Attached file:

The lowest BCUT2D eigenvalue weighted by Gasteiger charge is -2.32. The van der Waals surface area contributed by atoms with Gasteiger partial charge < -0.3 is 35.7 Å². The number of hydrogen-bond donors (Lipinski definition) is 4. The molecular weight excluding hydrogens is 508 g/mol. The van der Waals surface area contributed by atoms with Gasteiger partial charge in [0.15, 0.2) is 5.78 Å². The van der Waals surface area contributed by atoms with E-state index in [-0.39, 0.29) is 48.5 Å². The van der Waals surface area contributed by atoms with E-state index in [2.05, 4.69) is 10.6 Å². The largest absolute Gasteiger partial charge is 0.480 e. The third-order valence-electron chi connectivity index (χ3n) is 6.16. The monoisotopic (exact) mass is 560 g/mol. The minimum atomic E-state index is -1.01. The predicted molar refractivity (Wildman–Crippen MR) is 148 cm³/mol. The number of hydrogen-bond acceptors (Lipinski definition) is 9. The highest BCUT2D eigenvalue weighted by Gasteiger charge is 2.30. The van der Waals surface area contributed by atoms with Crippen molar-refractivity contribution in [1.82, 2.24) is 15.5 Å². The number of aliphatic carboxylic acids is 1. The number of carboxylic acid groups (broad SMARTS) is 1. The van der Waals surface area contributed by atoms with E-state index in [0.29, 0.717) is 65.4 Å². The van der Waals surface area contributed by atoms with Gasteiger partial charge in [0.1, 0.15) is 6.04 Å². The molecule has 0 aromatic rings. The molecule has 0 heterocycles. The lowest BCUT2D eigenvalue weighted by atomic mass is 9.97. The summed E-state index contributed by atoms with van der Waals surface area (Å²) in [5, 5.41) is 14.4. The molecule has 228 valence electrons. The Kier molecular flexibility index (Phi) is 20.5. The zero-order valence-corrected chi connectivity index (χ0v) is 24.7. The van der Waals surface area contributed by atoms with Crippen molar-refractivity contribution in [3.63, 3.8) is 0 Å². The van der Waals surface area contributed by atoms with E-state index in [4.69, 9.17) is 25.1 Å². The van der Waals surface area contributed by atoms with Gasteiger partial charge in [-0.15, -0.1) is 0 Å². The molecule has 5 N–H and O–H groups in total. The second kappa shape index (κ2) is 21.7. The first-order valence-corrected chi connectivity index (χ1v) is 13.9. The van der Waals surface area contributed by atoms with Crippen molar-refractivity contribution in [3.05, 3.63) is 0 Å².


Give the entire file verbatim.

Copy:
The lowest BCUT2D eigenvalue weighted by Gasteiger charge is -2.32. The van der Waals surface area contributed by atoms with Gasteiger partial charge < -0.3 is 35.7 Å². The number of hydrogen-bond donors (Lipinski definition) is 4. The molecular weight excluding hydrogens is 508 g/mol. The van der Waals surface area contributed by atoms with Gasteiger partial charge in [0.15, 0.2) is 5.78 Å². The van der Waals surface area contributed by atoms with E-state index in [-0.39, 0.29) is 48.5 Å². The van der Waals surface area contributed by atoms with E-state index in [2.05, 4.69) is 10.6 Å². The largest absolute Gasteiger partial charge is 0.480 e. The third-order valence-electron chi connectivity index (χ3n) is 6.16. The monoisotopic (exact) mass is 560 g/mol. The minimum atomic E-state index is -1.01. The predicted molar refractivity (Wildman–Crippen MR) is 148 cm³/mol. The number of hydrogen-bond acceptors (Lipinski definition) is 9. The highest BCUT2D eigenvalue weighted by Gasteiger charge is 2.30. The van der Waals surface area contributed by atoms with Crippen molar-refractivity contribution in [1.82, 2.24) is 15.5 Å². The number of aliphatic carboxylic acids is 1. The number of carboxylic acid groups (broad SMARTS) is 1. The van der Waals surface area contributed by atoms with E-state index in [0.29, 0.717) is 65.4 Å². The van der Waals surface area contributed by atoms with Gasteiger partial charge in [0.1, 0.15) is 6.04 Å². The molecule has 0 aromatic rings. The molecule has 0 heterocycles. The lowest BCUT2D eigenvalue weighted by atomic mass is 9.97. The summed E-state index contributed by atoms with van der Waals surface area (Å²) in [5, 5.41) is 14.4. The molecule has 228 valence electrons. The Kier molecular flexibility index (Phi) is 20.5. The zero-order valence-corrected chi connectivity index (χ0v) is 24.7. The van der Waals surface area contributed by atoms with Crippen molar-refractivity contribution in [3.63, 3.8) is 0 Å². The van der Waals surface area contributed by atoms with E-state index in [4.69, 9.17) is 25.1 Å². The van der Waals surface area contributed by atoms with Gasteiger partial charge in [-0.15, -0.1) is 0 Å². The molecule has 5 N–H and O–H groups in total. The second kappa shape index (κ2) is 21.7. The first-order valence-corrected chi connectivity index (χ1v) is 13.9. The van der Waals surface area contributed by atoms with Crippen molar-refractivity contribution in [3.05, 3.63) is 0 Å².